This amounts to a rebuke to the more optimistic war planners in the White House and Pentagon, who have suggested that it would be possible to overthrow Saddam Hussein with only 50,000 US troops, or perhaps no ground troops at all, using proxy forces and American air power on the Afghanistan model. Gore declared in advance his support for a much larger commitment of American forces against Iraq than was required to overthrow the Taliban.
Gore did not spell out what he meant when he said the US had to be prepared to “go the limit” against Iraq. Do his provocative and reckless words imply the destruction of Iraq as a functioning society, through saturation bombing? The invasion of the country and occupation of Baghdad by an American army? Or perhaps the use of nuclear weapons in the event that an air and ground attack should prove insufficient?
Gore also said that Iran was “a much more dangerous challenge” than Iraq in terms both of support for terrorism and development of weapons of mass destruction. He did not draw the conclusion that war with Iran was more necessary than war with Iraq, but strongly implied that such a war would be inevitable unless the Islamic fundamentalist regime in Teheran were overthrown from within.
The former vice president closed his half-hour speech with a paean to the virtues of bipartisanship and the need for national unity in defense of the interests of American imperialism. He suggested that the war against terrorism should be modeled on the Cold War, which he said was “won by the cumulative work of administrations from Harry S. Truman to George H.W. Bush.”
He concluded: “When all is said and done, I hope that when the people of our country next return the White House for a time to the Democratic Party, our leadership then will be big enough to salute the present administration for what it will have done that is wise and good. And to build upon it forthrightly.”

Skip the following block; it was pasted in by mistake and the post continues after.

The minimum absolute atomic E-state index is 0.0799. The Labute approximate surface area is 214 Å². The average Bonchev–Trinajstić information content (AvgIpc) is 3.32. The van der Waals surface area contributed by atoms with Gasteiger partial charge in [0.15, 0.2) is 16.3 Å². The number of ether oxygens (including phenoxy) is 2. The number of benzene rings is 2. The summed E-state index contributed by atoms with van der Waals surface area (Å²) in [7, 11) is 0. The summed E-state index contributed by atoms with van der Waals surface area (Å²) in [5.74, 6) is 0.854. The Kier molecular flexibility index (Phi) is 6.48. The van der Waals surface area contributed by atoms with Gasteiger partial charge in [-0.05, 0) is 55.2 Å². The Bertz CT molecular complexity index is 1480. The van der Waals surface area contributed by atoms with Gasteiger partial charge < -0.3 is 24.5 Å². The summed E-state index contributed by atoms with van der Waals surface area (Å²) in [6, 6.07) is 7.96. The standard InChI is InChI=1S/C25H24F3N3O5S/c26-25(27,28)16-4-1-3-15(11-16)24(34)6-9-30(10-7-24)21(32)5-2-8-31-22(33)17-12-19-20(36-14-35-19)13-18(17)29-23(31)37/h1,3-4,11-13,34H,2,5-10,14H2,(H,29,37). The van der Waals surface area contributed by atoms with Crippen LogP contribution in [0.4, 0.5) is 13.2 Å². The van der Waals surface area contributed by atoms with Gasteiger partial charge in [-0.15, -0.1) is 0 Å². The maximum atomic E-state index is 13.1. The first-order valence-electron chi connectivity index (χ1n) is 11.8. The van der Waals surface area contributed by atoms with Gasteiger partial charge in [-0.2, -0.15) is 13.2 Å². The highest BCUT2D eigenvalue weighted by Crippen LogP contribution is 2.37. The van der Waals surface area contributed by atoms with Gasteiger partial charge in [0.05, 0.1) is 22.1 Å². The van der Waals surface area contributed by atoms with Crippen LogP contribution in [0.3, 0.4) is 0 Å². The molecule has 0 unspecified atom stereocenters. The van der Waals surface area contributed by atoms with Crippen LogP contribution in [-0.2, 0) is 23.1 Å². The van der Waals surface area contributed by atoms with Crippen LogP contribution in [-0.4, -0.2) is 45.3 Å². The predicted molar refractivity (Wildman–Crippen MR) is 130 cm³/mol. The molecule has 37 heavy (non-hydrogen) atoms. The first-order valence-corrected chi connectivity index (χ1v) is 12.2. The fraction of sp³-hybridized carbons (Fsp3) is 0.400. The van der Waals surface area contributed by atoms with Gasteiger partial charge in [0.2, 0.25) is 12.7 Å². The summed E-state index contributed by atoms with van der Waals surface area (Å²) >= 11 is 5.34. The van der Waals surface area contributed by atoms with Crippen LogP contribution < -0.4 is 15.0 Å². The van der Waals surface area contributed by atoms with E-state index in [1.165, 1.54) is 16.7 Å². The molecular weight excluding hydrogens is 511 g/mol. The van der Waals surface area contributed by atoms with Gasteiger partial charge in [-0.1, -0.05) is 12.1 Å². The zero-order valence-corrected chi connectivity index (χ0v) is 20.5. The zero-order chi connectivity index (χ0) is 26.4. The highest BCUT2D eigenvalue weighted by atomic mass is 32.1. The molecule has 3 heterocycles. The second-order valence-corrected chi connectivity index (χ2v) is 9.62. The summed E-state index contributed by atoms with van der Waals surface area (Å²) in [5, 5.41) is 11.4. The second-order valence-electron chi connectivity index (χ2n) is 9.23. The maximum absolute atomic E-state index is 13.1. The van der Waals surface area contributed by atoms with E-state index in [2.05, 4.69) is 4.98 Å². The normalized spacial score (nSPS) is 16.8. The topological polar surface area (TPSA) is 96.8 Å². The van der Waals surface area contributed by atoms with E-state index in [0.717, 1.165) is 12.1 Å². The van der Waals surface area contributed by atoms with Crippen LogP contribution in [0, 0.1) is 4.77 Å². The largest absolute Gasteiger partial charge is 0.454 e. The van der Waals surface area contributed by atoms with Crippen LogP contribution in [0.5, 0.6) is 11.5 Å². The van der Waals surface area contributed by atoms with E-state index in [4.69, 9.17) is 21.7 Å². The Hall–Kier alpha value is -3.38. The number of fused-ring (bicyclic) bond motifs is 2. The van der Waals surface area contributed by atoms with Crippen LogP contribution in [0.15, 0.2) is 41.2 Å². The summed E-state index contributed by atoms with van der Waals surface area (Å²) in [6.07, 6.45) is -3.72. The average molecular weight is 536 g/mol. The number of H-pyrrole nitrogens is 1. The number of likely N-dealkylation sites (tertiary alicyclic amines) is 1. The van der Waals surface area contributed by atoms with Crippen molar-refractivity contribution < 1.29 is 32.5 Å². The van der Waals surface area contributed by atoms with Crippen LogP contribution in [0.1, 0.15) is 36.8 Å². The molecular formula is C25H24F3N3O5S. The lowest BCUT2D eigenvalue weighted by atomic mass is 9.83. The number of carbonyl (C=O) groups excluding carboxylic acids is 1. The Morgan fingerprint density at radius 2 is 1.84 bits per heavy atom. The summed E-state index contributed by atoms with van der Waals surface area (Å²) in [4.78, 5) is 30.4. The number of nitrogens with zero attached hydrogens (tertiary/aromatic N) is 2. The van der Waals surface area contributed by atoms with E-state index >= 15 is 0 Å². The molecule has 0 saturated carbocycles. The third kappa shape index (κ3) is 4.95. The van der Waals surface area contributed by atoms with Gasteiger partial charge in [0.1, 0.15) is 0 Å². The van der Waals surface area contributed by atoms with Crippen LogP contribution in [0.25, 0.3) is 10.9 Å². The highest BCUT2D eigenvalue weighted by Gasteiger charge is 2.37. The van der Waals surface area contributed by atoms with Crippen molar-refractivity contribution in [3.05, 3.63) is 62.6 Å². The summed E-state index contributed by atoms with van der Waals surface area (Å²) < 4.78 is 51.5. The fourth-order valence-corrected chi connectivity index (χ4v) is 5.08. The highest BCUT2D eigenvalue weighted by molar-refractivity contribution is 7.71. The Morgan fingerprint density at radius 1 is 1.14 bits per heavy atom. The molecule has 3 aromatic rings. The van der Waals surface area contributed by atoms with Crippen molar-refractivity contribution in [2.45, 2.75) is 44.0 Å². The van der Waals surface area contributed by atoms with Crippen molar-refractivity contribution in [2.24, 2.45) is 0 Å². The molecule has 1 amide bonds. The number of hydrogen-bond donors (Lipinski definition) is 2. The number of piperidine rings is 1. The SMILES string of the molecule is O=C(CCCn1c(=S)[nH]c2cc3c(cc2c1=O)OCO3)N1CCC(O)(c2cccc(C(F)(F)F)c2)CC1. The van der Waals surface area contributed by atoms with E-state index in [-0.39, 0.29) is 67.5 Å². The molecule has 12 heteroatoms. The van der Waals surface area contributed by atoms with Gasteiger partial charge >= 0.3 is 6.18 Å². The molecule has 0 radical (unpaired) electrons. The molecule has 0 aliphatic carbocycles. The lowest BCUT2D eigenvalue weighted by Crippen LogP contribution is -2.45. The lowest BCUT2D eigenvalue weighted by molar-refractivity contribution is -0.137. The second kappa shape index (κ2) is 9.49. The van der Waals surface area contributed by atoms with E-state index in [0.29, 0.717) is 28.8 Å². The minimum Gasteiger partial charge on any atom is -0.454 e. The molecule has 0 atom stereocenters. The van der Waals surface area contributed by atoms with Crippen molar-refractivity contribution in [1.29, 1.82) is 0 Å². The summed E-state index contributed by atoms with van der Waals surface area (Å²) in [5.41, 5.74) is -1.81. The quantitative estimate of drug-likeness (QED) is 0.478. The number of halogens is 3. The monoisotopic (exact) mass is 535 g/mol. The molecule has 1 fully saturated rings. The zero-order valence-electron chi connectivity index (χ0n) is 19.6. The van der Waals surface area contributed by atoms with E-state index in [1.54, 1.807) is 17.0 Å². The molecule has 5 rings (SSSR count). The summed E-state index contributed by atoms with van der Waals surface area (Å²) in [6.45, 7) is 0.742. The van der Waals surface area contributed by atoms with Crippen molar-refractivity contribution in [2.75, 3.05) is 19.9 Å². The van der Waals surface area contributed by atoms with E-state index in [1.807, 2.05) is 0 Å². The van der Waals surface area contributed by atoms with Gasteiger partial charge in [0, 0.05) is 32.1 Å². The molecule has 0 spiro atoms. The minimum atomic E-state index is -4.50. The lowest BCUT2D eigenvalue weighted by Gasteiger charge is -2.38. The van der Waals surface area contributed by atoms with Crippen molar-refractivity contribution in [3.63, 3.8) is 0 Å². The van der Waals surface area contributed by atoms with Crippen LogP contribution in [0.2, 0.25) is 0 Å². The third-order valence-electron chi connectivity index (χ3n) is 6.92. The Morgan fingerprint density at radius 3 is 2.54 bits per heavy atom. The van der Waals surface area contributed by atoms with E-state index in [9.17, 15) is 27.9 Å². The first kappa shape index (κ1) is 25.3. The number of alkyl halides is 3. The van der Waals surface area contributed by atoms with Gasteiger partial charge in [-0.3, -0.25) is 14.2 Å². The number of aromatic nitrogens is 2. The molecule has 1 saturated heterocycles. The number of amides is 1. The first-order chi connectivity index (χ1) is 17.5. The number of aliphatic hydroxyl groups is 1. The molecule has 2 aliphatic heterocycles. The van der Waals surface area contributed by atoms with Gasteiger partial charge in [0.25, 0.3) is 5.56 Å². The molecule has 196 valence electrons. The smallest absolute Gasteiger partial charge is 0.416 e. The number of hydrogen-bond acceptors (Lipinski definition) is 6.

Gore’s speech underscores two fundamental facts: from the standpoint of foreign and military policy, to quote another leading Democrat, House Minority Leader Richard Gephardt, there is “no daylight whatsoever” between the Bush administration and the Democratic Party. Gore offers a no less reactionary and bloodthirsty program for using American military power to reshape the world.
From the standpoint of American politics, Gore’s remarks demonstrate the politically moribund and intellectually debased character of liberalism. As he did during the election campaign, when he sought to ignore the right-wing campaign that led to Clinton’s impeachment, and as he did during the post-election crisis in Florida, Gore seeks to tranquilize the American people about the dangers to their democratic rights.
Far from his idyllic picture of two major parties peacefully alternating in control of the White House, it is clear that the ultra-right elements that dominate the Bush administration and the Republican Party are prepared to resort to criminal and illegal methods to hold onto power, regardless of the will of the people.
A movement within the United States against imperialist militarism and in defense of democratic rights must involve a political break with both the Democrats and Republicans, and the building of a new political party based on the interests of working people.